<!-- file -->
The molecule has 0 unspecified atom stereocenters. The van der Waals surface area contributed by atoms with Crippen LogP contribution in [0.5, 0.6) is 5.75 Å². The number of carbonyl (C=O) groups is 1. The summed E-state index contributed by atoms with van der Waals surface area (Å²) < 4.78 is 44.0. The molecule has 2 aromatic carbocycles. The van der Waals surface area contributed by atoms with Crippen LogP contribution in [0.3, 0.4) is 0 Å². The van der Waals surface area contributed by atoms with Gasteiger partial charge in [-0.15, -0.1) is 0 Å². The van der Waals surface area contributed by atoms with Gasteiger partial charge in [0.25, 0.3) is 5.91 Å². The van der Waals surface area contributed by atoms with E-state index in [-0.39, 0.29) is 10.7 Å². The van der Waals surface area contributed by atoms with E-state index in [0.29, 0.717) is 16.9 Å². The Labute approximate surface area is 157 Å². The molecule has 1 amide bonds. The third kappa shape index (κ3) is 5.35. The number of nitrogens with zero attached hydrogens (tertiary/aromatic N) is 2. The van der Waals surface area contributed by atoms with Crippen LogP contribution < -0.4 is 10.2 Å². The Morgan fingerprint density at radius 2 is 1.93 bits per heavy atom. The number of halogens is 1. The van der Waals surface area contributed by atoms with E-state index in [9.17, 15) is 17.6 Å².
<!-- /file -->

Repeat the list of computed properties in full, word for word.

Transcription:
The molecule has 0 unspecified atom stereocenters. The van der Waals surface area contributed by atoms with Crippen LogP contribution in [0.5, 0.6) is 5.75 Å². The number of carbonyl (C=O) groups is 1. The summed E-state index contributed by atoms with van der Waals surface area (Å²) < 4.78 is 44.0. The molecule has 2 aromatic carbocycles. The van der Waals surface area contributed by atoms with Crippen LogP contribution in [0.3, 0.4) is 0 Å². The van der Waals surface area contributed by atoms with Gasteiger partial charge in [-0.15, -0.1) is 0 Å². The van der Waals surface area contributed by atoms with Gasteiger partial charge in [0.25, 0.3) is 5.91 Å². The van der Waals surface area contributed by atoms with E-state index in [-0.39, 0.29) is 10.7 Å². The van der Waals surface area contributed by atoms with E-state index in [0.29, 0.717) is 16.9 Å². The Labute approximate surface area is 157 Å². The molecule has 1 amide bonds. The third kappa shape index (κ3) is 5.35. The number of nitrogens with zero attached hydrogens (tertiary/aromatic N) is 2. The van der Waals surface area contributed by atoms with Crippen LogP contribution < -0.4 is 10.2 Å². The Morgan fingerprint density at radius 2 is 1.93 bits per heavy atom. The number of halogens is 1. The van der Waals surface area contributed by atoms with E-state index in [9.17, 15) is 17.6 Å².